#### DukeSparrow

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TLDR: What is the real probability of success in 6 independent trials if each trial has 1/21,000 odds?

- Thread starter DukeSparrow
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TLDR: What is the real probability of success in 6 independent trials if each trial has 1/21,000 odds?

The number of successes is a binomial random variable with parameters \(\displaystyle n=6,~p = \dfrac{1}{21000}\)

TLDR: What is the real probability of success in 6 independent trials if each trial has 1/21,000 odds?

Here are the probabilities of finding \(\displaystyle k\) of these items in a given run.

\(\displaystyle \left(\begin{array}{cc}

0 & 0.999714 \\

1 & 0.000285646 \\

2 & 3.4007\times 10^{-8}\\

3 & 2.1593\times 10^{-12} \\

4 & 7.7121\times 10^{-17} \\

5 & 1.4690\times 10^{-21} \\

6 & 1.1660\times 10^{-26} \\

\end{array}

\right)\)

If I understand the second part of your question you want to know, with the same odds of spawning, whether opening 21k chests gets you near probability 1 of getting the item.

If you get 21k tries this now becomes a binomial random variable with parameters \(\displaystyle n=21000,~p=\dfrac{1}{21000}\)

\(\displaystyle p[1\geq items] = 1 - P[0~items] \approx 0.632129 \)

As \(\displaystyle n\) increases with \(\displaystyle p\) fixed yes, the probability of popping the item increases.

However

If we fix the ratio of tries/probability, i.e. if given \(\displaystyle n\) tries we set \(\displaystyle p=\dfrac 1 n\) then

\(\displaystyle \lim \limits_{n\to \infty} P[1<= items] = 1 - e^{-1} \approx 0.632121\)

Your friend is wrong in principle. To see why, let's suppose the probability of success on one trial is 1/3 and you have 3 trials.

TLDR: What is the real probability of success in 6 independent trials if each trial has 1/21,000 odds?

\(\displaystyle \text {Probability of:}\)

\(\displaystyle \text {0 successes } = \dfrac{2}{3} * \dfrac{2}{3} * \dfrac{2}{3} = \dfrac{8}{27}.\)

\(\displaystyle \text {1 success } = \left (\dfrac{1}{3} * \dfrac{2}{3} * \dfrac{2}{3} \right) + \left (\dfrac{2}{3} * \dfrac{1}{3} * \dfrac{2}{3} \right) + \left (\dfrac{1}{3} * \dfrac{2}{3} * \dfrac{2}{3} \right) = \dfrac{12}{27}.\)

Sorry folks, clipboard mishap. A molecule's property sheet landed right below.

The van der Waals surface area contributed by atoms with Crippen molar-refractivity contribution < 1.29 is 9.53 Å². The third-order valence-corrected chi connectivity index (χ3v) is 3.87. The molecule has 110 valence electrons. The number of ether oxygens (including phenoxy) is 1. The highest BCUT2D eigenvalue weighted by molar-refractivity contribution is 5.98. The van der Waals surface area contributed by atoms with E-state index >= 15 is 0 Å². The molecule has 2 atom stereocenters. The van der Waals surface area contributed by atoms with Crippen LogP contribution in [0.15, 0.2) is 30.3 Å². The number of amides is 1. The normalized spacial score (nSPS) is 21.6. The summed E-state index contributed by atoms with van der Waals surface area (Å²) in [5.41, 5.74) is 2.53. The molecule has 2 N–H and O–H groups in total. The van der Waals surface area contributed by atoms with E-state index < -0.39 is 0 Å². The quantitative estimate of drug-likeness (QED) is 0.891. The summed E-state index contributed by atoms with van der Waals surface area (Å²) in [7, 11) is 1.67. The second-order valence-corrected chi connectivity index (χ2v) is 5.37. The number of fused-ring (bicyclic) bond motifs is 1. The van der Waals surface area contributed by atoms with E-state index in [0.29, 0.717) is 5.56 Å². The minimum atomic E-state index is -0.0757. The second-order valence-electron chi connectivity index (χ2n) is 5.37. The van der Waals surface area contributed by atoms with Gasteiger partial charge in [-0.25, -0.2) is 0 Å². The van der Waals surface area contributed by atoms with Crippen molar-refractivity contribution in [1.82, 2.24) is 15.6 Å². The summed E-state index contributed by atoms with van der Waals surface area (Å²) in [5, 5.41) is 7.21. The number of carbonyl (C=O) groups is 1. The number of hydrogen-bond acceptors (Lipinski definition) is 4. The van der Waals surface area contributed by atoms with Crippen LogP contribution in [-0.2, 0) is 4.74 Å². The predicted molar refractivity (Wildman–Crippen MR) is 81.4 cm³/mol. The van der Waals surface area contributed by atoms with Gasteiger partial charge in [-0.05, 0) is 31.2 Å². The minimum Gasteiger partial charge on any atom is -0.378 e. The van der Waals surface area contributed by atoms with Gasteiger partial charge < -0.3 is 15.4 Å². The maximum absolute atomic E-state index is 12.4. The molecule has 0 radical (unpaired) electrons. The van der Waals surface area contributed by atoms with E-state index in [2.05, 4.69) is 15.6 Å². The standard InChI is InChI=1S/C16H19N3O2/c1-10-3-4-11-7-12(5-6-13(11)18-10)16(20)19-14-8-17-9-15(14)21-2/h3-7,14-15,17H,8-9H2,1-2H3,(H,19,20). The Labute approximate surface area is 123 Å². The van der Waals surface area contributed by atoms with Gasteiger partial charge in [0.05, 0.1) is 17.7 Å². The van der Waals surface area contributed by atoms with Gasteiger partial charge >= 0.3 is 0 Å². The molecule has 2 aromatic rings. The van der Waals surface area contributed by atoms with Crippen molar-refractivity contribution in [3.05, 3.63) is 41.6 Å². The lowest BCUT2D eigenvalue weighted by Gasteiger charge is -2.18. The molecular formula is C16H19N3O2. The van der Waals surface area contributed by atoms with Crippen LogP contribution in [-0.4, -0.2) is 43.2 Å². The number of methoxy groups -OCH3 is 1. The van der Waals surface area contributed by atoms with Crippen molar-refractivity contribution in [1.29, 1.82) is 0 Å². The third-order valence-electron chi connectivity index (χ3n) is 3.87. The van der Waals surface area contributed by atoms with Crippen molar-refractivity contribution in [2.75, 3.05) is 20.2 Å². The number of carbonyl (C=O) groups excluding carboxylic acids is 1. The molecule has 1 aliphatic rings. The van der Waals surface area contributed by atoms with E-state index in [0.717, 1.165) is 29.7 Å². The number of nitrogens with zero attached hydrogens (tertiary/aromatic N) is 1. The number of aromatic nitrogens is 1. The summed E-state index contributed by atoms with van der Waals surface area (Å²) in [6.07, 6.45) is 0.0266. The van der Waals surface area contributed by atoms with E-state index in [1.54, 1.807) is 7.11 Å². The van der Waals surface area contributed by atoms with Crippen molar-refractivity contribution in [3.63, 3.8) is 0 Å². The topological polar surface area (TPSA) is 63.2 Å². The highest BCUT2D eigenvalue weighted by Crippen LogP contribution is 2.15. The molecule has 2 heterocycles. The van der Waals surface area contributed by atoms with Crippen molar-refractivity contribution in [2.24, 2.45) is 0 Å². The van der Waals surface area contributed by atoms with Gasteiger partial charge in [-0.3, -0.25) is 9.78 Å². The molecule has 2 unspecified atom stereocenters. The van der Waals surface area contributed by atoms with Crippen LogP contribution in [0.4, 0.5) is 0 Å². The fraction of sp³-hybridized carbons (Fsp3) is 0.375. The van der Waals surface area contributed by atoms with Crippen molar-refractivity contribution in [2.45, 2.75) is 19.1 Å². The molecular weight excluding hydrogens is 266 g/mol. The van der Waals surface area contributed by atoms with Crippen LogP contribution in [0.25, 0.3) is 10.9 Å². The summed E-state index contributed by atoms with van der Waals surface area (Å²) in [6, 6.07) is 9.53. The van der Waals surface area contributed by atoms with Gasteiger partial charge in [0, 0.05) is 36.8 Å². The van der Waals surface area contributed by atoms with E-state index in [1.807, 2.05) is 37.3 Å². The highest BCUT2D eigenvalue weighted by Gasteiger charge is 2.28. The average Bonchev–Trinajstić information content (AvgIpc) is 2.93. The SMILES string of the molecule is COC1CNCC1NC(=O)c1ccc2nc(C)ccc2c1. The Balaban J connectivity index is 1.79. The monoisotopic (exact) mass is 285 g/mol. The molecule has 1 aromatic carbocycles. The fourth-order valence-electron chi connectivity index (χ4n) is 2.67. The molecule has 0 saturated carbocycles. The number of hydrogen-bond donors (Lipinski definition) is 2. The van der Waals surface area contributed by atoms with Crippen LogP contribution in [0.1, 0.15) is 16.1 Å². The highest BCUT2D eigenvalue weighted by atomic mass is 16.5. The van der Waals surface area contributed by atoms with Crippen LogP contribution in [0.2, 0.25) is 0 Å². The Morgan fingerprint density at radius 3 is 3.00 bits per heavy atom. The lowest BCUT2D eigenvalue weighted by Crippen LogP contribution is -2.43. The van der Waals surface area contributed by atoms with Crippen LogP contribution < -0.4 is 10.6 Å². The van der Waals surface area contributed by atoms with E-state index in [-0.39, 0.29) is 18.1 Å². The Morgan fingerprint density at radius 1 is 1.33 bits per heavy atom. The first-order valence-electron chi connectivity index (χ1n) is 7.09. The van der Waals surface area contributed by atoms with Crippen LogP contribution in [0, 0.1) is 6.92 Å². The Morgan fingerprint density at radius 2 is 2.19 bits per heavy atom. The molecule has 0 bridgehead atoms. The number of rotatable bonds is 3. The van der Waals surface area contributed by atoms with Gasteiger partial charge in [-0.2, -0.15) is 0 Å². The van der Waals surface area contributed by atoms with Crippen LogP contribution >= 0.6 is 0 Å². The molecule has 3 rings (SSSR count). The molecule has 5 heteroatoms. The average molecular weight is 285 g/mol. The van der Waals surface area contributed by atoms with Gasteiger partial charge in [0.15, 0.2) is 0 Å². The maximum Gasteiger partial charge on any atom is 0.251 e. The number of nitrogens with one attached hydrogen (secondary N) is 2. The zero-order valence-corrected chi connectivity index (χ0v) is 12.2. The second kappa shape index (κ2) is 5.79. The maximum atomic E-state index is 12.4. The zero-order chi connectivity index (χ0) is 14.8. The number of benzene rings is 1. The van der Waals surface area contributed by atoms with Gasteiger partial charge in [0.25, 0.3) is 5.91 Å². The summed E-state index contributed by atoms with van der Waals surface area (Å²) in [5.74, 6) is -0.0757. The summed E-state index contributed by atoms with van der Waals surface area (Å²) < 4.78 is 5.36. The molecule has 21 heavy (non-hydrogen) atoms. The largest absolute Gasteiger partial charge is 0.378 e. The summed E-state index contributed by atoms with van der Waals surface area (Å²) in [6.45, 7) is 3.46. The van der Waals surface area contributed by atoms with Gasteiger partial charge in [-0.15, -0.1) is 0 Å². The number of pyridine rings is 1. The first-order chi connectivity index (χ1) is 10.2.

\(\displaystyle \text {2 successes } = \left (\dfrac{2}{3} * \dfrac{1}{3} * \dfrac{1}{3} \right) + \left (\dfrac{1}{3} * \dfrac{2}{3} * \dfrac{1}{3} \right) + \left (\dfrac{1}{3} * \dfrac{1}{3} * \dfrac{2}{3} \right) = \dfrac{6}{27}.\)

\(\displaystyle \text {3 successes } = \dfrac{1}{3} * \dfrac{1}{3} * \dfrac{1}{3} = \dfrac{1}{27}.\)

In the case of exactly one success, that means you have two failures as well, and the success can occur on the first, second, or third trial. In the case of exactly two successes, that means you have one failure as well, and the failure can come on the first, second, or third trial.

Your friend's method will be way wrong in this case because he will go 3 times 1/3 = 1. The true answer of exactly one success is less than 1/2. And the probability of at least one success is just over 2/3, not 1.

It can be shown that there is a general formula, already mentioned by romsek, for m successes in n trials if the probability of success is p.

\(\displaystyle \text {Probability of } m \text { successes } = \dfrac{n!}{m! * (n - m)!} * p^m * (1 - p)^{(n-m)}.\)

Now we apply that formula to your problem.

\(\displaystyle \text {Probability of } 1 \text { success } =\)

\(\displaystyle \dfrac{6!}{1! * (6 - 1)!} * p^m * (1 - p)^{(n-m)} =\)

\(\displaystyle \dfrac{6!}{5!} * \left ( \dfrac{1}{21000} \right )^1 * \left ( \dfrac{20999}{21000} \right)^5 = \dfrac{6}{21000} * \left ( \dfrac{20999}{21000} \right)^5.\)

Obviously \(\displaystyle \dfrac{20999}{21000} < 1 \implies \left ( \dfrac{20999}{21000} \right)^5 < 1^5 = 1.\)

\(\displaystyle \text {So the probability of } 1 \text { success } < \dfrac{6}{21000}.\)

\(\displaystyle \text {However, } 0. 9996 < \left ( \dfrac{20999}{21000} \right)^5 < 1 \implies \left ( \dfrac{20999}{21000} \right)^5 \approx 1 \implies\)

\(\displaystyle \text {Probability of } 1 \text { success } \approx \dfrac{6}{21000} = \dfrac{1}{3500}.\)

So, given the very low probability you and your friend are dealing with, your friend has a good approximation, but it is an overestimate.

After reading this, you may wonder whether that is even the right question. The better question is what is the probability of getting one or more of the items.

As romsek's calculations show

\(\displaystyle 1 - \left ( \dfrac{20999}{21000} \right)^6 \approx 0.00028568.\)

\(\displaystyle \dfrac{1}{3500} \approx 0.0002571.\)

So again your friend has a good approximation, but an underestimate.

His method will give a decent approximation if both the probability of success and the number of trials is low. It gives very bad estimates if those conditions are not met.

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